Taking a look at the keyboard, it’s very possible this is the exact same keyboard as on the XPS 13. It has the same white backlighting with high, low, and off settings, and the same layout as well. Dell didn’t try to squeeze a number pad into this 15.6-inch machine, and that’s a good thing since it would be very compromised with the smaller chassis this fits into. Key travel is 1.3 mm, which is adequate, and on the XPS 13 it was likely all that could be done thanks to the very thin body, but on the thicker XPS 15 I would have liked some more depth. The actuation force is also pretty light. The keyboard is ok but it’s not the best I’ve used, especially on a larger device.

Dell has gone with a Synaptics trackpad, and it is both very large and very smooth. Dell uses the Microsoft Precision Touchpad standard for their software, and although it lacks the outright customization of some of the other packages, in my time with the XPS 15 I found the touchpad to be excellent. The large size is very welcome, and it’s very precise while at the same time being very smooth. Two-finger scrolling works very well. There are not many options for three and four finger gestures with the Precision Touchpad, with three-finger tap opening Cortana, and four-finger tap opening Action Center. There are no other choices other than to swap those or disable it.

The overall design of the XPS 15 is as ground-breaking as the XPS 13 before it. By shrinking the bezels, Dell is able to fit a 15.6-inch device into a much smaller chassis, which makes it much more portable. The laptop itself is only 17 mm (0.66”) thick at its widest point (not including the feet) and weight with the 56 Wh battery is 1.78 kg (3.9 lbs) which is very light for a 15.6-inch machine. If you step up to the 84 Wh battery, that bumps the weight to 2 kg (4.4 lbs) which is still pretty respectable.

Introduction System Performance
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  • Hulk - Friday, March 4, 2016 - link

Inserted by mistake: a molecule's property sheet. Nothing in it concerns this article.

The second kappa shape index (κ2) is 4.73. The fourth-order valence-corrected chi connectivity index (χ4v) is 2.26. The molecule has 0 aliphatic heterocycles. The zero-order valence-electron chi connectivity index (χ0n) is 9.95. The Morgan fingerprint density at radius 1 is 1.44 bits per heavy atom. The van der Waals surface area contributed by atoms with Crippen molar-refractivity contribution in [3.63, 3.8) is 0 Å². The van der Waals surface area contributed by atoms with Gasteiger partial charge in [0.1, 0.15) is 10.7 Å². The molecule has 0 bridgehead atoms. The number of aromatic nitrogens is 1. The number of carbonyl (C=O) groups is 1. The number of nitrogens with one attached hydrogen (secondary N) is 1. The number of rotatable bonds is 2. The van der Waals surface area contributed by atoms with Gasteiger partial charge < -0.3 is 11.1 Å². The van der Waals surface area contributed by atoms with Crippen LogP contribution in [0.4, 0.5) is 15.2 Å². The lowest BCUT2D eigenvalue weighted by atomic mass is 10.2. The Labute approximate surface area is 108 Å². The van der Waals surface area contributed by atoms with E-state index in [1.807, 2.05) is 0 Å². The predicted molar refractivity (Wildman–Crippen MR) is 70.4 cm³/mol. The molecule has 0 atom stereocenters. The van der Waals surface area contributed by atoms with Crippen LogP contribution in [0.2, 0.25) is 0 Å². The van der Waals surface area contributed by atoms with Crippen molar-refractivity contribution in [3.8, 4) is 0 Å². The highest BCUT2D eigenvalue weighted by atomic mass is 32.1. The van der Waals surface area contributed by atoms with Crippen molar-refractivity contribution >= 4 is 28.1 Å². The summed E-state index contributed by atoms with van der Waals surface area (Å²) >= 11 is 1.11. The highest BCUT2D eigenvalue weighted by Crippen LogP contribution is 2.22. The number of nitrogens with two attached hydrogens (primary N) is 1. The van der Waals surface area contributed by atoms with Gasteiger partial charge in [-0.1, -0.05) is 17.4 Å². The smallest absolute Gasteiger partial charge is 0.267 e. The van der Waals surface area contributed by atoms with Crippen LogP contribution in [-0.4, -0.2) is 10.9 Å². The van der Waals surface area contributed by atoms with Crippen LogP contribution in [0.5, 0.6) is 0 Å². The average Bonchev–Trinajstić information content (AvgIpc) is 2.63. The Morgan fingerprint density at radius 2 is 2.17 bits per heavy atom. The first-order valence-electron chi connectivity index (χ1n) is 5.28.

It's really not that hard. 1. Always use a tripod. 2. White balance when shooting (white card) or in PS. 3. Go full manual or aperture priority to get the exposure right, spot meter. 4. Shoot the sweet spot of every lens which is generally f/8. Again use the tripod and timer so you can deal with long exposures which will be necessary.

    It's not like you're shooting a moving kid or portrait.
    Reply
  • Beany2013 - Saturday, March 5, 2016 - link

    To be honest, the best way to get an amateur to take better photos is to hunt down a professional photographer and find out how much they'd charge for a consultation. Given that AT isn't a professional photography site, I'd wager most wouldn't mind not being the ones taking the photos, and would appreciate letting an interested amateur pick up some tips from the trade to improve their overall craft.

    I've been trying to get a semi-client of mine who operates a photobooth to do this for near three years now (I'm not a pro snapper so I don't feel I can teach him well enough) but he still doesn't do it - presumably, texting me is cheaper as I only charge in coffee and cake ;-)

    But it's definitely worth a pop. Taking a usable photo is fine, taking a really nice, professional *looking* photo is very much it's own reward.